The sharing of identifiable information such as social security numbers and home addresses is the number one concern for Europeans (81%) and Americans (92%)

alike.

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Page 19

Concern

EU USA 3% 77 % 19 % 79 % 20 %

The use of communication history data is another major concern in both the EU

and US. EU USA 10 % 20 % 69 % 88 % 11 %

Twenty seven percent more Americans than Europeans are concerned about information on their children being used

without their knowledge.

Don`tKnow %9 5 %1 4 54% 5% 39 %

A third more Americans than Europeans are confident that the websites they use

have adequate security policies.

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Page 20

Trust

Trust

How institutions and organisations are handling the public’s data and whether

they are trusted with it.

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Page 21

Trust

In the US, a majority (53%) thinks it somewhat or very likely that the general public

enjoy greater safety and security as a result of information-gathering, whereas 44% think it not very or at all likely. In the EU, 49% think greater safety and security not

very or at all likely, and 43% think it somewhat or very likely.

The EU (54%) and US (50%) think that greater safety and security from information-gathering is not very or at all likely. However a high proportion of US respondents (47%) think that greater security and safety is somewhat or very likely to result from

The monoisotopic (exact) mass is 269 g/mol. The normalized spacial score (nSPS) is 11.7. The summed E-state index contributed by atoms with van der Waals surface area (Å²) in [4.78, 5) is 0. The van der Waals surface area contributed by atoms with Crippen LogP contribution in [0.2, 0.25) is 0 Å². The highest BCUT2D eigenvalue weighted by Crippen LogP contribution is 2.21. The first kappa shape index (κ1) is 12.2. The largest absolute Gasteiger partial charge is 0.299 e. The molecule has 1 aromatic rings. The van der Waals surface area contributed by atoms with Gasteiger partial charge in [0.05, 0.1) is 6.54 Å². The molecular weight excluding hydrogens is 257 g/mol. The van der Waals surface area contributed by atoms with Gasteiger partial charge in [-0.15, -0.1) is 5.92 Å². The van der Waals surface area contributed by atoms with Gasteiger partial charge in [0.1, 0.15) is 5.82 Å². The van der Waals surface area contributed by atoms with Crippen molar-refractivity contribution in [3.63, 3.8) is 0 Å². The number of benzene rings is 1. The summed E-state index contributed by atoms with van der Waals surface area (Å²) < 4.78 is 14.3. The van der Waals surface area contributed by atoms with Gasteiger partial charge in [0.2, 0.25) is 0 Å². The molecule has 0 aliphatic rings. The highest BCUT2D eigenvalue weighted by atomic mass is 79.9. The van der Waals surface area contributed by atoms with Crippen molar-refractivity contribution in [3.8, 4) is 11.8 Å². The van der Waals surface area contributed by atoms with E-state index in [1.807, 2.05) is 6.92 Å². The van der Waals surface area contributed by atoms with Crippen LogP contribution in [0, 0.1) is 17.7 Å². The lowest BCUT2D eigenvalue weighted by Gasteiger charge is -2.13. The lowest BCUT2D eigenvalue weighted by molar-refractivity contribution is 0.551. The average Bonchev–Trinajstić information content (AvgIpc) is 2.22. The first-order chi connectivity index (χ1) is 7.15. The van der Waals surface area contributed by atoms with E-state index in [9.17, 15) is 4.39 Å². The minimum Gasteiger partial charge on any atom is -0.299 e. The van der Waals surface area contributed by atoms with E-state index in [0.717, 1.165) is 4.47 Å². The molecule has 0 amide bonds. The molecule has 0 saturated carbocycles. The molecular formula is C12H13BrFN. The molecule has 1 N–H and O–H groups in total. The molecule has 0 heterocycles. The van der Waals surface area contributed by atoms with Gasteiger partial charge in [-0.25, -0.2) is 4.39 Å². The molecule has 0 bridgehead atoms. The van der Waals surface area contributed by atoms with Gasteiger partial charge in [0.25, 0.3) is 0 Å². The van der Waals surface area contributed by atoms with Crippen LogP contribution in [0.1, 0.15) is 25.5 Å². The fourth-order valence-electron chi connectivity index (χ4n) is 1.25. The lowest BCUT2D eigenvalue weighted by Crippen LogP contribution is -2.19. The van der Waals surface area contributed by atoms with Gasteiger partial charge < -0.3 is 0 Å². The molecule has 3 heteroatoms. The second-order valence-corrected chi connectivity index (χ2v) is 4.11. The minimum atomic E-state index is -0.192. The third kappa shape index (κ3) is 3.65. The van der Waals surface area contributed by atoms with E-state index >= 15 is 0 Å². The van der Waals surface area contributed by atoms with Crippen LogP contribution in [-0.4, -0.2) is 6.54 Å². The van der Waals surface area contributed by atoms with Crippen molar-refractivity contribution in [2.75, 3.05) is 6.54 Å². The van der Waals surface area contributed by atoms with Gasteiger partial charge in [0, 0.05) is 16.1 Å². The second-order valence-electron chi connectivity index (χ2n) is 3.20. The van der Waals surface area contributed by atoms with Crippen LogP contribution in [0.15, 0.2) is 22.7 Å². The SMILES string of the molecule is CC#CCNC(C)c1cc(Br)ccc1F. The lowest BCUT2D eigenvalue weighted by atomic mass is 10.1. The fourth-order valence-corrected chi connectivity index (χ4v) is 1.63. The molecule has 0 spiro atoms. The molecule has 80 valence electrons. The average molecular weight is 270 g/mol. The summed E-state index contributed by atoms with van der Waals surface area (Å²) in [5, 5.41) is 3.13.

the collection of such data, compared to only 38% in the EU.

EU

USA

9%

31

%

35

%

18

%

7%

14

%

49

%

18

%

17

%

EU

USA

12

%

26

%

38%

16

%

8%

11

%

36

%

30

%

20

%

EU

USA

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Page 22

Similar levels of distrust are expressed in the ability of governments on both sides of the Atlantic to responsibly use personal data - 50% in the EU and 51% in the US.

Law-enforcement agencies are trusted in the US, somewhat or a great deal to responsibly use personal data by 71% of respondents, compared to the 28% who do not trust them at all or very much. In the EU, 54% say they trust law-enforcement agencies somewhat or a great deal against the 41% who do not trust them much